International Conference on Food Science and Bioprocess Technology
November 20-22, 2017 Dubai, UAE
Nutritional Quality of Grains, Vegetables, Pulses, Oilseeds, Spices and Fruit as Affected by Synthetic Fertilizers and Pesticides use in the Indo-Gangetic Plains of India
Bidhan Chandra Krishi Viswa Vidyalaya, India
In the lower Gangetic plains of West Bengal, India, agricultural food production reached its zenith taking the advantages of fertile alluvial soil and ample underground water reserve along with sufficient rainfall of above 1500 mm. Socio-economically, this region is economically not sound as population reached to above 1000 head km-2 and more than 50% of population depends on agriculture. Cropping intensity in this region crossed 250% with irrigation facility of about 90%, the intensive fertilizer use of 265 NPK kgha-1 and pesticide use by 720 gha-1 or sometimes above. In this perspective, nutritional quality of foods produced from field and horticultural crops were very much affected by excessive use of fertilizers and pesticides. Nutritional quality of grains, vegetables, pulses, oilseeds, spices and fruits was seriously deteriorated by excess application of major nutrients like NPK. On the contrary, micronutrients like Zn and Mn were deficient in food items like rice, wheat due to exhaustive cropping pattern in sandy loam soils. Vegetables grown with high levels of NPK fertilizers showed lower amount antioxidants. Effects of pesticides like organochlorine, organophosphate, synthetic pyrethoids and herbicides on vegetables like brinjal, bitter gourds, chilli and okra, cabbage, cauliflower and coriander leaves, were analysed and in 2.6% of samples pesticide residue were found exceeding the maximum residual limits (MRL). Nutritional quality of fruits like mango, banana and litchi were also affected by chemical fertilizers and pesticide use. Problems of unregulated synthetic fertilizers and pesticide use and their health hazards have been dealt with. Efforts have been made to highlight the “Green Food” production strategies with little pollution of environment and greater safety of consumersʼ health.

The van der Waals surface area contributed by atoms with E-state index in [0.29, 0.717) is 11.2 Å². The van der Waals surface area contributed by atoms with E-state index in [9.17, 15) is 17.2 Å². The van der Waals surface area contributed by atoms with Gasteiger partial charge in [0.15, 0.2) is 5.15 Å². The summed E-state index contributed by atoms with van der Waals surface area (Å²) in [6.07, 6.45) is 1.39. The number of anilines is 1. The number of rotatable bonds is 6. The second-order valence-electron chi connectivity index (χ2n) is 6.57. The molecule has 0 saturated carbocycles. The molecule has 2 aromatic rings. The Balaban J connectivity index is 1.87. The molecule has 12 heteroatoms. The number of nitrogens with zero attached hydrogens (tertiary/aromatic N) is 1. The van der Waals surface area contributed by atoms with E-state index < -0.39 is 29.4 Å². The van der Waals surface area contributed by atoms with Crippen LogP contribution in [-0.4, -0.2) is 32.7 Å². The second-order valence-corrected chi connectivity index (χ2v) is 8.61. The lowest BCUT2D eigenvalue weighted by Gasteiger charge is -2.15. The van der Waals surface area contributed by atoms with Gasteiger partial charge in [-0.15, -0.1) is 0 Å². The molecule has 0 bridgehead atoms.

Subhendu Bikash Goswami is a Senior Professor in the Department of Agronomy, Faculty of Agriculture at Bidhan Chandra Krishi Viswavidyalaya (State Agricultural University). He obtained his M.Sc and Ph.D degrees from the same university in 1988 and 1992. His main teaching and research activities focus on the water and nutrient effects on crops considering productivity, sustainability and product quality. He has guided 3 Ph.D and 15 M.Sc students. He has published 84 research papers. Dr. Goswami was invited in the International Rice Congress at Hanoi, Vietnam and Water Quality at Dhaka, Bangladesh. He serves as a referee for scientific journals and research funds.
Rajib Karmakar is an Assistant Professor in the Department of Agricultural Chemicals, Faculty of Agriculture at Bidhan Chandra Krishi Viswavidyalaya (State Agricultural University). He obtained his M.Sc.(Ag.) in 2001 from G.B.Pant University of Agriculture and Technology, Pantnagar. He completed his doctoral programme from Indian Agricultural Research Institute, New Delhi in 2006. He was awarded with IARI Gold Medal.